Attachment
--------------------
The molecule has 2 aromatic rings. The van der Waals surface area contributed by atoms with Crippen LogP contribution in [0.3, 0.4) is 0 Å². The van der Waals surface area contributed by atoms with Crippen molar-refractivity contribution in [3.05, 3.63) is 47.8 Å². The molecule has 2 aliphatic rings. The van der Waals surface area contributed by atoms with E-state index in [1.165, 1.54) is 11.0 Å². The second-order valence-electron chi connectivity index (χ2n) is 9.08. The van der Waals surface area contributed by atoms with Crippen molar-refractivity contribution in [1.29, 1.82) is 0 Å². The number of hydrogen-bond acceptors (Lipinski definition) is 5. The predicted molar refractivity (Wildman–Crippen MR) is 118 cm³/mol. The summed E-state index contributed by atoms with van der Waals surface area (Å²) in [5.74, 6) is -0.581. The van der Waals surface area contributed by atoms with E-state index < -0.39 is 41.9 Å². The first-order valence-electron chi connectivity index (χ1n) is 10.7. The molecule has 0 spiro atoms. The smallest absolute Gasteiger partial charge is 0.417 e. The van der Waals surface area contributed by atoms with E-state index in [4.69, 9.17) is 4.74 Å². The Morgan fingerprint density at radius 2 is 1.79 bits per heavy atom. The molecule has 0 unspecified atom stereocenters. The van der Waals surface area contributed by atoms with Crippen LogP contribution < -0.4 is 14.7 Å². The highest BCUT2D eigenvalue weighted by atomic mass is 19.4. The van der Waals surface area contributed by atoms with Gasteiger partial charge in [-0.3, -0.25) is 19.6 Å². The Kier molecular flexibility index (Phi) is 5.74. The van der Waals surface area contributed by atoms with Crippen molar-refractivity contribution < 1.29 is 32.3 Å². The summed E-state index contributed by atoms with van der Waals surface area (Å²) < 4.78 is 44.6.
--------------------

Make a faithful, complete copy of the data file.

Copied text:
The molecule has 2 aromatic rings. The van der Waals surface area contributed by atoms with Crippen LogP contribution in [0.3, 0.4) is 0 Å². The van der Waals surface area contributed by atoms with Crippen molar-refractivity contribution in [3.05, 3.63) is 47.8 Å². The molecule has 2 aliphatic rings. The van der Waals surface area contributed by atoms with E-state index in [1.165, 1.54) is 11.0 Å². The second-order valence-electron chi connectivity index (χ2n) is 9.08. The van der Waals surface area contributed by atoms with Crippen molar-refractivity contribution in [1.29, 1.82) is 0 Å². The number of hydrogen-bond acceptors (Lipinski definition) is 5. The predicted molar refractivity (Wildman–Crippen MR) is 118 cm³/mol. The summed E-state index contributed by atoms with van der Waals surface area (Å²) in [5.74, 6) is -0.581. The van der Waals surface area contributed by atoms with E-state index < -0.39 is 41.9 Å². The first-order valence-electron chi connectivity index (χ1n) is 10.7. The molecule has 0 spiro atoms. The smallest absolute Gasteiger partial charge is 0.417 e. The van der Waals surface area contributed by atoms with E-state index in [4.69, 9.17) is 4.74 Å². The Morgan fingerprint density at radius 2 is 1.79 bits per heavy atom. The molecule has 0 unspecified atom stereocenters. The van der Waals surface area contributed by atoms with Crippen LogP contribution < -0.4 is 14.7 Å². The highest BCUT2D eigenvalue weighted by atomic mass is 19.4. The van der Waals surface area contributed by atoms with Gasteiger partial charge in [-0.3, -0.25) is 19.6 Å². The Kier molecular flexibility index (Phi) is 5.74. The van der Waals surface area contributed by atoms with Crippen molar-refractivity contribution < 1.29 is 32.3 Å². The summed E-state index contributed by atoms with van der Waals surface area (Å²) < 4.78 is 44.6.